The Finance Advisory Committee at Oak Park and River Forest High School continued its information-gathering phase with a presentation last week on various scenarios related to pension reform in Illinois.
A key issue for local school districts is whether the state will slowly offload its teacher-pension burden onto the local schools, which actually employ the teachers and administrators. The state, of course, wants out from under that cost. School districts are wary, seeing it as simple cost-shifting with no option to pay that cost outside of hiking local property taxes.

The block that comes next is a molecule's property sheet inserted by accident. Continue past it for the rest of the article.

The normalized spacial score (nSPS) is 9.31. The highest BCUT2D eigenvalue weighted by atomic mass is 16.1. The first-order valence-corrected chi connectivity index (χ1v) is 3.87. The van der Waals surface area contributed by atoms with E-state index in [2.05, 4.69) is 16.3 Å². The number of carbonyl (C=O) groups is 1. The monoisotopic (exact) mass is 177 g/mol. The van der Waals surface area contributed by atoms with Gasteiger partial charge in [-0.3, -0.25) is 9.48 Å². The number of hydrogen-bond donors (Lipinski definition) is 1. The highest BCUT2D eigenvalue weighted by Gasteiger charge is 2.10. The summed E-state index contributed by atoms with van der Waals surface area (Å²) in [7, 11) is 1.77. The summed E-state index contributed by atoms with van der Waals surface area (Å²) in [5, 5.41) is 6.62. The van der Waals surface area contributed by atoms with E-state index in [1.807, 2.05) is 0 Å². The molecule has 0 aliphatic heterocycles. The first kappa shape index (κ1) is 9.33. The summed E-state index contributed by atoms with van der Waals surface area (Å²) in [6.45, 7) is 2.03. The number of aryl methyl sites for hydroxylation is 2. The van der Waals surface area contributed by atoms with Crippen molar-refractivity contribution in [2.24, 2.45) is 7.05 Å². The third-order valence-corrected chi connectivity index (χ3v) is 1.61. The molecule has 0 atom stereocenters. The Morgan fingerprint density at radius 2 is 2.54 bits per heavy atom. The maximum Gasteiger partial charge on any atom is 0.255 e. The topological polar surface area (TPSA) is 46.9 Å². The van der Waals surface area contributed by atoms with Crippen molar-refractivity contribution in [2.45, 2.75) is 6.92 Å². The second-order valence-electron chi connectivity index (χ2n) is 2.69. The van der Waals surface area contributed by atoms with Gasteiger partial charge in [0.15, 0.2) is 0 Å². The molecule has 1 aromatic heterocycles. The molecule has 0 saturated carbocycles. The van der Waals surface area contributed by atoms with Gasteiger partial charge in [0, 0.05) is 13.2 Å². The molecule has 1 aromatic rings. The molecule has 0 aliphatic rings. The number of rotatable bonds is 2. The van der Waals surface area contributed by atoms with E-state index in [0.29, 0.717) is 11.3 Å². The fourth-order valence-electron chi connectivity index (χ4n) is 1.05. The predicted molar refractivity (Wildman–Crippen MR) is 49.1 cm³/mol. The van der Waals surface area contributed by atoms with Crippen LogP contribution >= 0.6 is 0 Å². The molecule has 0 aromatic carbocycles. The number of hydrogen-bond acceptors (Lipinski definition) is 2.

While we understand that worry, the shift is a good step toward essential accountability for all involved. School boards, unions and well-compensated administrators have all grifted the current system in recent years with absurd and unaffordable pension bumps in the years before retirement. Raise a teacher's or superintendent's salary by 20 percent their final two years with the sole goal of juicing pension payouts? Why not when the local district wasn't paying that cost.
Not likely to happen when the local school board has to budget to fund those retirement costs. The time for fun and games is long over.
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